A positive result due to a current/recent infection
If further tests show that you have a current or recent infection, it means you are suffering from an acute toxoplasma infection. Further action needs to be taken to assess the risk of passing the infection on to your baby.
If you were infected shortly before conception
Infection caught shortly before conception (within a few weeks before) carries a one percent risk or below of transmission to the baby, but there is a risk of miscarriage if the baby does become infected.
If you were infected in the first trimester (week one to 12)
Infection caught at this stage of pregnancy carries about 10-15 percent risk of transmission to the baby. A baby infected at this stage has a risk of being miscarried or born with severe symptoms such as hydrocephalus (water on the brain), calcifications of the brain, or retinochoroiditis (inflammation of the retina).
If you were infected in the second trimester (week 13 to 28)
Infection caught at this stage of pregnancy brings about 25 percent risk of transmission. A baby infected at this stage is less likely to be miscarried, but is still at risk of developing severe symptoms as above.
If you were infected in the third trimester (week 29 to 40)
Risk of transmitting the infection rises again if toxoplasmosis is caught at this stage of pregnancy, and may be as high as 70–80 percent. Most babies infected will be apparently healthy at birth, but a large proportion will develop symptoms later in life, usually eye damage.
Finding out if the baby has been infected
Further tests can be carried out to find out whether or not the baby is infected, although the tests will not show how severe the damage is. An obstetrician or GP can explain the risks and benefits of conducting these tests. Amniocentesis is a technique where amniotic fluid is removed by a fine needle from the amniotic sac – the fluid-filled sac around the baby. Cordocentesis is a technique where a sample of the baby’s blood is removed from the umbilical cord. These procedures carry a point five to one percent risk of causing miscarriage. They would only be carried out for toxoplasmosis if a recent or current infection in pregnancy had been diagnosed by a previous blood test on the mother. They are normally carried out after 15 weeks of pregnancy. The amniotic fluid or blood from the umbilical cord is then tested at the Toxoplasma Reference Laboratory using a range of specialised tests, which may include:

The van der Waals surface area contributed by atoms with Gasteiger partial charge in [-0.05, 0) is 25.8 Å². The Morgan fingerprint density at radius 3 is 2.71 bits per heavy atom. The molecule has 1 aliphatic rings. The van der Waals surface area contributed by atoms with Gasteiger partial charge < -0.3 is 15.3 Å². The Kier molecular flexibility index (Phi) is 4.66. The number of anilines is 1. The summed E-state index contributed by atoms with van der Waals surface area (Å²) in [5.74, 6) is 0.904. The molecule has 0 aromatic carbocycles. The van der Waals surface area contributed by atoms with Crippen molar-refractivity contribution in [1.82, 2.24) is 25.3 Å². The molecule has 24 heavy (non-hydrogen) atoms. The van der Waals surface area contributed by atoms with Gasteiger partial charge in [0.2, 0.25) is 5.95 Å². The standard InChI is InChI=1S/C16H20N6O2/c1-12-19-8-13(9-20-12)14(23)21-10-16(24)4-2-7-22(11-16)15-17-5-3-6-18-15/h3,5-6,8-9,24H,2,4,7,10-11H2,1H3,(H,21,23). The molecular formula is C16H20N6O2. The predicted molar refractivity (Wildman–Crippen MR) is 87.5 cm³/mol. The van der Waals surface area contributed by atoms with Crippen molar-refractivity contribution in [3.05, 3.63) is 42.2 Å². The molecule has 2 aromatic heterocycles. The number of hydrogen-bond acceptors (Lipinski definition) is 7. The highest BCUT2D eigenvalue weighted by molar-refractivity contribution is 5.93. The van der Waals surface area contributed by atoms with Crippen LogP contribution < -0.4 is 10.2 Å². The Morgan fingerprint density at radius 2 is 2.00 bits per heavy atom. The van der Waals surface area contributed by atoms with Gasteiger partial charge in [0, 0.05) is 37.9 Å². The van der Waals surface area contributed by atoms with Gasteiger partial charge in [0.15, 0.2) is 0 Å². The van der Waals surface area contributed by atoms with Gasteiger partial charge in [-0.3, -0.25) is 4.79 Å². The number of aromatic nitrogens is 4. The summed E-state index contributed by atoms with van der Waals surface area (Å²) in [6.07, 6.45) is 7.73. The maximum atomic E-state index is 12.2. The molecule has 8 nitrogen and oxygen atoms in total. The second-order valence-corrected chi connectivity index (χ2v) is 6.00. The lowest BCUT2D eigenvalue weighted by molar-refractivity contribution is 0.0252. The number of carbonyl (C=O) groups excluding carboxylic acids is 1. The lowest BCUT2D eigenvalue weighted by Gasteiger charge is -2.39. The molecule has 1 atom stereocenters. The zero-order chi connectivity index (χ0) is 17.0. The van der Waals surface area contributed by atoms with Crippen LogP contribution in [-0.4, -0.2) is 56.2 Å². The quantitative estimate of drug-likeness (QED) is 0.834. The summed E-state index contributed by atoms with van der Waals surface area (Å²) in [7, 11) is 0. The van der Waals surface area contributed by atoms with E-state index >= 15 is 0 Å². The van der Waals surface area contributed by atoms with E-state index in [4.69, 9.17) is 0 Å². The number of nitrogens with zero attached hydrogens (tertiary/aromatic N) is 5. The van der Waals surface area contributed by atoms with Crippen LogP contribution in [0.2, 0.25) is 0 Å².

- looking for antibodies to toxoplasmosis
- a test to look for the parasite’s DNA (molecular testing/PCR).
If this is positive, the baby will be considered to be infected. Results typically take two to five days.A detailed ultrasound scan will show if there is major damage, such as hydrocephalus (water on the brain), but a scan that shows no damage, while reassuring, does not rule out the possibility that the baby is both infected and affected.
A blood sample taken every few months, up to the age of one year, can show whether your baby’s antibody level is falling. By that age, the level should be completely negative. This means that your baby will have lost the antibodies acquired from you and is not infected. When your baby’s blood sample is completely antibody-negative, it means they are definitely not congenitally infected. A falling antibody level is a good sign, but is not conclusive and tests should continue until the antibody level is completely negative.
Breastfeeding and toxoplasmosis
Transmission of the Toxoplasma organism by breastfeeding has not been adequately demonstrated or documented as yet. Because of this and the added advantage of passing on extra antibodies to your baby through your breastmilk, breastfeeding would be especially beneficial in fighting infection and is therefore recommended. pakistan and other government policy on toxoplasmosis screening The pakistan and other government policy Screening Committee recently reported that screening for toxoplasmosis in pregnancy should not be offered routinely as there is not enough evidence that it would help.The Committee suggests that getting pregnant women to avoid undercooked or cured meat and communicating the best ways of avoiding infection is a better way of controlling toxoplasmosis than antenatal screening.